Exclusive Interview with Pegboard Nerds
In this day and age, musicians need to demonstrate stylistic diversity in order to stay relevant for more than a month, which Pegboard Nerds have been doing quite successfully. Comprised of Michael Parsberg and Alex Odden, the Scandinavian dance duo constantly push themselves to go beyond the comfort of simply structured bass music and explore and combine styles like drum & bass, trap, moombahcore, glitch hop, electro house and dubstep. As they've risen in popularity over the past year, they've become something of a poster child for Monstercat, and will launch the Uncaged Tour this coming fall with support from the label as well as Thissongissick.com. Michael and Alex discuss the development of their relationship with Monstercat, the inspiration behind some of their music production choices, and their thoughts on American music festivals, all the while displaying their close relationship with each other by finishing each other's sentences.
So I’ve always wondered if there was any inspiration for the pixelated heart symbol?
Alex: Yeah, well, there’s a lot of inspiration in it, actually—from games where your health is displayed in hearts, you know? And there’s also, I guess love, for—
Michael: Love for music!
Alex: Love for music.
Michael: And the love for the 8 bit Mario.
Alex: Yeah, which is a huge part of our childhoods: low resolution games, Gameboys, Commandos, Nintendos.
Michael: It’s the universal nerd symbol.
So now you’ve become one of Monstercat’s featured artists. How did that relationship develop?
Michael: Well it started back in 2012. A friend from Australia knew the guys at Monstercat. He asked Alex if there was a track around for a compilation—they were in dire need of a track for one of their early compilations. And, yeah, we had a track lying around.
Alex: We had several tracks, actually, but in the works. And we gave them one of those, and after that, they wanted our next track the next month. So, that’s how it started and then we just kept releasing tracks every month for seven or eight months, I think, and that’s how we started building our relationship with Monstercat and their community, which is strong.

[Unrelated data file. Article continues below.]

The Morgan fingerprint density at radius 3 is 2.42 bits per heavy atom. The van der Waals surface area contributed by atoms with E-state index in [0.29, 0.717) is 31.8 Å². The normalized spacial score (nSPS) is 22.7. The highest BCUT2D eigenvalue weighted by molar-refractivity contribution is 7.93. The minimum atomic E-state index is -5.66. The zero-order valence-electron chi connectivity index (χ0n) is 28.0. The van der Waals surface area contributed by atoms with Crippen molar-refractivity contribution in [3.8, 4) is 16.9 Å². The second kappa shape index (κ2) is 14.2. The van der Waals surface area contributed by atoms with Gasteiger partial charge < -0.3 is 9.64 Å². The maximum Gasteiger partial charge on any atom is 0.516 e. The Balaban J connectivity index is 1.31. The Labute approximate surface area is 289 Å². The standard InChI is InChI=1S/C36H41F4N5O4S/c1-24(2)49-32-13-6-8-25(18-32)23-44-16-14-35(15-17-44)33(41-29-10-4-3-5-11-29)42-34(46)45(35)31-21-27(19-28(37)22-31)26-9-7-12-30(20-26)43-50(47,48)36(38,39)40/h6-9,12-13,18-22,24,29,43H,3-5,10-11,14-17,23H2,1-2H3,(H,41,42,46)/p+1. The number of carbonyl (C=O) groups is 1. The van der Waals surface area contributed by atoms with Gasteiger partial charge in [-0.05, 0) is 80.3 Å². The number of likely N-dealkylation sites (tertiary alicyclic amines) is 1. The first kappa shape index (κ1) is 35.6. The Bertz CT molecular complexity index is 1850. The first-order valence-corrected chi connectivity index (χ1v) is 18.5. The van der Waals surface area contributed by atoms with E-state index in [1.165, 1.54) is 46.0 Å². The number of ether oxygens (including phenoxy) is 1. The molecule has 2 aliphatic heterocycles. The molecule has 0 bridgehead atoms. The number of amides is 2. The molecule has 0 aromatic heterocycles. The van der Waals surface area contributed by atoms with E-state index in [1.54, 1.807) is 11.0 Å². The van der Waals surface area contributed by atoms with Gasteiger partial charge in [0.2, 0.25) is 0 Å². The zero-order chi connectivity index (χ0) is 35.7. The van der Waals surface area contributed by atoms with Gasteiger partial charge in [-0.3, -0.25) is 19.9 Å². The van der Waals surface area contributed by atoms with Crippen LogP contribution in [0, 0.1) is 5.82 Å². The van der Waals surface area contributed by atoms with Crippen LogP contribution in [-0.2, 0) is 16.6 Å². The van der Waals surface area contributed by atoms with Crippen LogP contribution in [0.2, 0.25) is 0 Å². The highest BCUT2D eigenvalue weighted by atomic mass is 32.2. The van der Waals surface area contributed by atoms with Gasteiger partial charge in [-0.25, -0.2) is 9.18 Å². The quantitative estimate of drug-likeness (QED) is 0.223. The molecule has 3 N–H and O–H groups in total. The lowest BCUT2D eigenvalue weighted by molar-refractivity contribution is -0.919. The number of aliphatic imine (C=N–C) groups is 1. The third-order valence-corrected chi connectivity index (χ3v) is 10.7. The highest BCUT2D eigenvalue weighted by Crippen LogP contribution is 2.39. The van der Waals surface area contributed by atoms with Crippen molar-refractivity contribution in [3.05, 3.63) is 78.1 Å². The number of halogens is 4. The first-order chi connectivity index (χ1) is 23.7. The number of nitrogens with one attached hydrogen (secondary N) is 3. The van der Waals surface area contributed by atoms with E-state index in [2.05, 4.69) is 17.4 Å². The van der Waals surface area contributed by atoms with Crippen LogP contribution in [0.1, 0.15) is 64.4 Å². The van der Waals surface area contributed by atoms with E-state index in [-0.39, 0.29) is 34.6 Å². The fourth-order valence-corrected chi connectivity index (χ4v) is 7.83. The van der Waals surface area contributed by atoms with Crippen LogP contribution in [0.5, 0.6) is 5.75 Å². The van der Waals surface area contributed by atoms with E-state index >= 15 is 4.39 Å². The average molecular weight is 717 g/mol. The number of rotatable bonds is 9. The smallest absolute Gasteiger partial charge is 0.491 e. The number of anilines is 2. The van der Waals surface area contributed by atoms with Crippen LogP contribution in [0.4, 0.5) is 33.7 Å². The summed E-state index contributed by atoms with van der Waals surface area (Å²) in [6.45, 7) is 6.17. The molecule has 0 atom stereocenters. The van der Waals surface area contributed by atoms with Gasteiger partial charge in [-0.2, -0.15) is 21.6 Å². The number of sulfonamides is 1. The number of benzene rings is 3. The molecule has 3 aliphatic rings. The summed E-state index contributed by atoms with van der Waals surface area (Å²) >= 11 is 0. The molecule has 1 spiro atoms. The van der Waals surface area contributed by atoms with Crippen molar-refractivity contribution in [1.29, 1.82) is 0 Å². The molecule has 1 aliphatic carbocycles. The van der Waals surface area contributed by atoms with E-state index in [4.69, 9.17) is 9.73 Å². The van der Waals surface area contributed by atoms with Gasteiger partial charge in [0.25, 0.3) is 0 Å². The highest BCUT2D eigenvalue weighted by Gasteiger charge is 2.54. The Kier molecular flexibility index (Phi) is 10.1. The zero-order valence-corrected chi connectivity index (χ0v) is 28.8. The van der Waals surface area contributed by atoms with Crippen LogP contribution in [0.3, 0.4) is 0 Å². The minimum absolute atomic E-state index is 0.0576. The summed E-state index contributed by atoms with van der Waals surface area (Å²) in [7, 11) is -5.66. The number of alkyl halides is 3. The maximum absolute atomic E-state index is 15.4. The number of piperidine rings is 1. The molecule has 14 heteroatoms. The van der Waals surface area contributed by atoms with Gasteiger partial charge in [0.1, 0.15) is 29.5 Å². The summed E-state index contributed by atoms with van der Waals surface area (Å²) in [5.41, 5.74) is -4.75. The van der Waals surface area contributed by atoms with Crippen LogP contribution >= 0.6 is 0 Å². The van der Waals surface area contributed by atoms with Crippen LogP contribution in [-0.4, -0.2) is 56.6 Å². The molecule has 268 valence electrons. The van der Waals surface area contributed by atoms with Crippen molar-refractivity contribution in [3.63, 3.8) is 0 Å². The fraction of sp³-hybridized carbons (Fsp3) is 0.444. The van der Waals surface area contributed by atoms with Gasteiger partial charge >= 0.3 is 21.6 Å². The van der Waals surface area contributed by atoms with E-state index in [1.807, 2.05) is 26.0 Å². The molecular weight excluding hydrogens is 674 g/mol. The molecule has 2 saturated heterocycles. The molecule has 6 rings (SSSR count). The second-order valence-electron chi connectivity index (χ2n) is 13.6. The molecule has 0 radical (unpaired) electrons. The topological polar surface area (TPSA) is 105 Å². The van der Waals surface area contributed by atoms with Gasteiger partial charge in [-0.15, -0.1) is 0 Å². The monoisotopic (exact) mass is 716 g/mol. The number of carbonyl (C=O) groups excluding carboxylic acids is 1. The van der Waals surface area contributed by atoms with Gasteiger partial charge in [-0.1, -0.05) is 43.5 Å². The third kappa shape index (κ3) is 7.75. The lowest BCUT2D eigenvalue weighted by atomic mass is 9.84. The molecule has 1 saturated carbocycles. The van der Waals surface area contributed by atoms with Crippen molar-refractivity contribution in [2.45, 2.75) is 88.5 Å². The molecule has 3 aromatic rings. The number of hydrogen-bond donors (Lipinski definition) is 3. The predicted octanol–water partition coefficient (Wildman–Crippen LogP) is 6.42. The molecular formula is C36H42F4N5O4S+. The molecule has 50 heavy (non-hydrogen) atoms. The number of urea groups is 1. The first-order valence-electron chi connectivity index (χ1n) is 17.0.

And they had a remix contest for “Hero.” Do you have a favorite remix that came out of that that you heard?
Michael: Yeah, there were several. We had, like, a thousand entries, which was pretty difficult to, first of all, listen to it a thousand times—listen to your own song a thousand times—in another version, that’s kinda hard.
Alex: Especially because we made—well, not a mistake, but we would do it differently next time.
Michael: We had two or three that we really liked the most, but it was really difficult to choose which one to win.
Alex: I really liked the Naysu one, and obviously the winner, Teminite.
So you picked the winner?
Alex: It was a joint—
Michael: Joint decision between label, management, us.
Alex: The RIOT remix, too, obviously was really good.
Michael: Those were the best sounding ones.
Alex: The thing that we got to regret while listening to the entries was actually giving away the parts for the track because 90% of the entries were just basically
Michael: They used 95% of our stuff and just rearranged it.
Alex: It was the same song, basically.
Michael: We should’ve just given a few parts away.
Alex: Because that would’ve been more challenging for the contestants, I think.
Yeah, I see what you’re saying. So, what kind of advice do you have for aspiring producers who are just working on these remix competitions?
Michael: Keep working. It takes a lot of time.
Alex: I would say try and take as many steps away from the original as you can, and make it your own. Try to own the track. Make it your own, and not just a rehash of the original. Because that’s just boring—in most cases it’s boring to listen to. So try different chord structures, if it’s a happy song, try making it a sad song—
Michael: If it’s dubstep, try to do it in electro house or glitch hop, or whatever. Do something that you like yourself, but is not just another version of the original. The most boring thing is the remix packages that come out with eight or nine versions—
Alex: Electro house—
Michael: Electro house versions of the same song.
Alex: Why would you do that?
Michael: What’s the purpose?